Greek Referendum on the Bailout: Good Idea!

After EU leaders agreed on a new bailout plan for Greece, Greek Prime Minister George Papandreou has called for a national referendum on the plan, which has appeared to upset the EU leaders who crafted the bailout, and financial markets reacting to the uncertainty.  Why?  The people with the most at stake are the Greeks, and the referendum seems to have only beneficial consequences for everyone else.

Various proposals to deal with Greece’s fiscal problems have already been met with riots on the streets, and this plan seems just as likely to prompt riots and strikes from Greeks who don’t want to give up their government benefits.  If the referendum passes, this would demonstrate general support for the bailout, instead of making it appear that Papandreou imposed it on his people.  Passing the referendum would make implementing the bailout easier on Greece, easier on Papandreou, and easier on the rest of the EU.

If the referendum fails, the Greeks would be on their own to deal with their debt.  This may bring some short-run hardship to Greeks, but should promote long-run fiscal responsibility — that is, unless the EU decides to continue its involvement.  I think that further EU support would be a bad idea if the Greeks vote no, but then, I thought from the beginning that the EU should not have bailed out Greece.  If the referendum fails, Germany, France, and the rest of the EU can then wash their hands of Greece’s problems, noting that the Greeks themselves rejected their aid.  That would be good for the EU.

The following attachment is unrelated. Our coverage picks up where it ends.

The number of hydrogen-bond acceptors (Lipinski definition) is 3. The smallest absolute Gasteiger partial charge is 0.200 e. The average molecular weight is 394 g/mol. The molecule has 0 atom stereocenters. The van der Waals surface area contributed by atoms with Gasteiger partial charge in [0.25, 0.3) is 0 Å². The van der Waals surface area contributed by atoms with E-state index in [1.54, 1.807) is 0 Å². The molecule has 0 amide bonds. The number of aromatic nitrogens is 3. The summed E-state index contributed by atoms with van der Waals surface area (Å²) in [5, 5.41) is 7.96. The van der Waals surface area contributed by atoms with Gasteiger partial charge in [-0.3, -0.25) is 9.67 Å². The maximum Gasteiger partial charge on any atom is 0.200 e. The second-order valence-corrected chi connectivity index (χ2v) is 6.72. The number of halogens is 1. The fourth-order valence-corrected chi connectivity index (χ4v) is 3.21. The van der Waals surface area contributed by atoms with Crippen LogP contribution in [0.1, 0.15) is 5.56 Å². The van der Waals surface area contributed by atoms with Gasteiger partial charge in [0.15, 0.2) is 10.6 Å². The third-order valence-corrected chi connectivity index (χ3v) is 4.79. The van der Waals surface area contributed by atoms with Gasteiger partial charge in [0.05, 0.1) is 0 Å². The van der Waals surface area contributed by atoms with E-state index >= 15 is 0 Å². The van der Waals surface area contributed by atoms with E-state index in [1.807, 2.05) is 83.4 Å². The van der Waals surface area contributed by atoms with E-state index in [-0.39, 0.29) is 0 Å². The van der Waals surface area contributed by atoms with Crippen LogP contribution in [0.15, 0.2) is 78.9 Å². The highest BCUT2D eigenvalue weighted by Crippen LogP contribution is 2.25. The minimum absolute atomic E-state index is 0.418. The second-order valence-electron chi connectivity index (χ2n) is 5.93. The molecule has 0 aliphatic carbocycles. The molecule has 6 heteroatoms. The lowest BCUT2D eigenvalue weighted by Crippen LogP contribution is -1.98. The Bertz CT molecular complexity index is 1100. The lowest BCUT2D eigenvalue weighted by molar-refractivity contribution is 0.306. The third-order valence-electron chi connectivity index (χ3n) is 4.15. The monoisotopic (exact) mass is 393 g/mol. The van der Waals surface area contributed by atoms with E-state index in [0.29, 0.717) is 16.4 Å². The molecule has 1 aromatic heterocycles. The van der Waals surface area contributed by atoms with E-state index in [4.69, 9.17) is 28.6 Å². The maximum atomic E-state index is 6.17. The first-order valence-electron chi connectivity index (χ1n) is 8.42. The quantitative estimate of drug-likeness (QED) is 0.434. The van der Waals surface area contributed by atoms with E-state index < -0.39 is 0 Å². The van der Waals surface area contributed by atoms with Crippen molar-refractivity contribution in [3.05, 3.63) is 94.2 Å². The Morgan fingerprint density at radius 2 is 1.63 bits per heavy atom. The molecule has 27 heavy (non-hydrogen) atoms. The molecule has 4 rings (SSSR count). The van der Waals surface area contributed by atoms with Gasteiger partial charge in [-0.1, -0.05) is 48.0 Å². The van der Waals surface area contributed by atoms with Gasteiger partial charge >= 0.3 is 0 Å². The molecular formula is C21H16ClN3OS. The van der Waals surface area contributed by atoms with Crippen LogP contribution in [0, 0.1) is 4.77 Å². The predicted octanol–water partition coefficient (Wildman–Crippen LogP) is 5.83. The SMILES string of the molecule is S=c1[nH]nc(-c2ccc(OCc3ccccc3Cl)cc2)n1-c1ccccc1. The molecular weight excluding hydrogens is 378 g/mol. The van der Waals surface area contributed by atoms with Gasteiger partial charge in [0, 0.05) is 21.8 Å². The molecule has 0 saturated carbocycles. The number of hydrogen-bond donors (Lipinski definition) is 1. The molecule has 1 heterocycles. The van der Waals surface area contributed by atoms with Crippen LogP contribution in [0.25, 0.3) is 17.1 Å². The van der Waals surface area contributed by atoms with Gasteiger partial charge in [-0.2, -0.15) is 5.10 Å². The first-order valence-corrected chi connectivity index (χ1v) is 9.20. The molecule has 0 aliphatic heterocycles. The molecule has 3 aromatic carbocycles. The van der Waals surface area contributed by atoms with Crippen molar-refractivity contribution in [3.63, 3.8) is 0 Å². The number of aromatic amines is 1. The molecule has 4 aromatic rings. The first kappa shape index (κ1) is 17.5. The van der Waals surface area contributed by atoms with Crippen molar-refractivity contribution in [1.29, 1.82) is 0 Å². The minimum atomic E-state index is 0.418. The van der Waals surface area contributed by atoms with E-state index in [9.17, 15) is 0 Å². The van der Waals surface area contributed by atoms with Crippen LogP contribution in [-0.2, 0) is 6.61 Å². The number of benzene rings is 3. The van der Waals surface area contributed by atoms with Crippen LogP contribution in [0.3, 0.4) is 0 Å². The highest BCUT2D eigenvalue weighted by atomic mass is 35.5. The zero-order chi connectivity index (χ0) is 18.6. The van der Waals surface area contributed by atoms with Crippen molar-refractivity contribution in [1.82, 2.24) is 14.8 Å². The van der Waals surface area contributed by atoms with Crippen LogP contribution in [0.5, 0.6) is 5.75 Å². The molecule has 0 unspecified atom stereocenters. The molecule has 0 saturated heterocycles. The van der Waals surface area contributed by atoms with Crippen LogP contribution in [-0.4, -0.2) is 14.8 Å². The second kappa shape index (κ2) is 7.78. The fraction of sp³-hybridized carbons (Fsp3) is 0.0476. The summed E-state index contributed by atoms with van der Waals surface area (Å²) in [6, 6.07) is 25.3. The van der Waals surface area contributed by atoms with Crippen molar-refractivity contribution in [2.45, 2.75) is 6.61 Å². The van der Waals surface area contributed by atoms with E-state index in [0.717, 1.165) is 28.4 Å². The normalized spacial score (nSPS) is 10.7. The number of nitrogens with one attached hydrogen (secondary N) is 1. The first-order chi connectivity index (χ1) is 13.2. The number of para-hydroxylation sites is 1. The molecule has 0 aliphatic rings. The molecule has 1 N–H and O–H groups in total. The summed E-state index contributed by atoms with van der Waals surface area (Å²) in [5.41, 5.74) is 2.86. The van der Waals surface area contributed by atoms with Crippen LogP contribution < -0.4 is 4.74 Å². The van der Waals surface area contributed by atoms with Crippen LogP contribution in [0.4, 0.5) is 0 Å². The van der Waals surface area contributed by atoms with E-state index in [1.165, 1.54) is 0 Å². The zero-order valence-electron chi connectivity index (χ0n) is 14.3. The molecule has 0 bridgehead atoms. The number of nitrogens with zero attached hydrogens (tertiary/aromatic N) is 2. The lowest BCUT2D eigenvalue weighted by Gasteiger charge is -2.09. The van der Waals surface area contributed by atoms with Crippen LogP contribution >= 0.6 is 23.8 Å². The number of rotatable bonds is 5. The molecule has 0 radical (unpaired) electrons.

Some people are worried that a Greek default could lead to defaults in other EU countries, and argue a Greek bailout could prevent that.  But the bigger risk is in the other direction.  Bailing out Greece will lead to more fiscal irresponsibility not only in Greece but in other countries, and eventually could produce fiscal problems too big for the EU to solve.  It’s better to send the message now that EU governments get their fiscal houses in order, while problems may still be manageable.

If the Greeks vote yes, that would simply allow the bailout the EU has already approved to go forward.  If they vote no, that would create the opportunity to let the Greeks solve their own problems, which is what the EU should have done in the first place.

Randall G. Holcombe is Research Fellow at the Independent Institute and DeVoe Moore Professor of Economics at Florida State University. His Independent books include Housing America: Building Out of a Crisis (edited with Benjamin Powell); and Writing Off Ideas: Taxation, Foundations, and Philanthropy in America .
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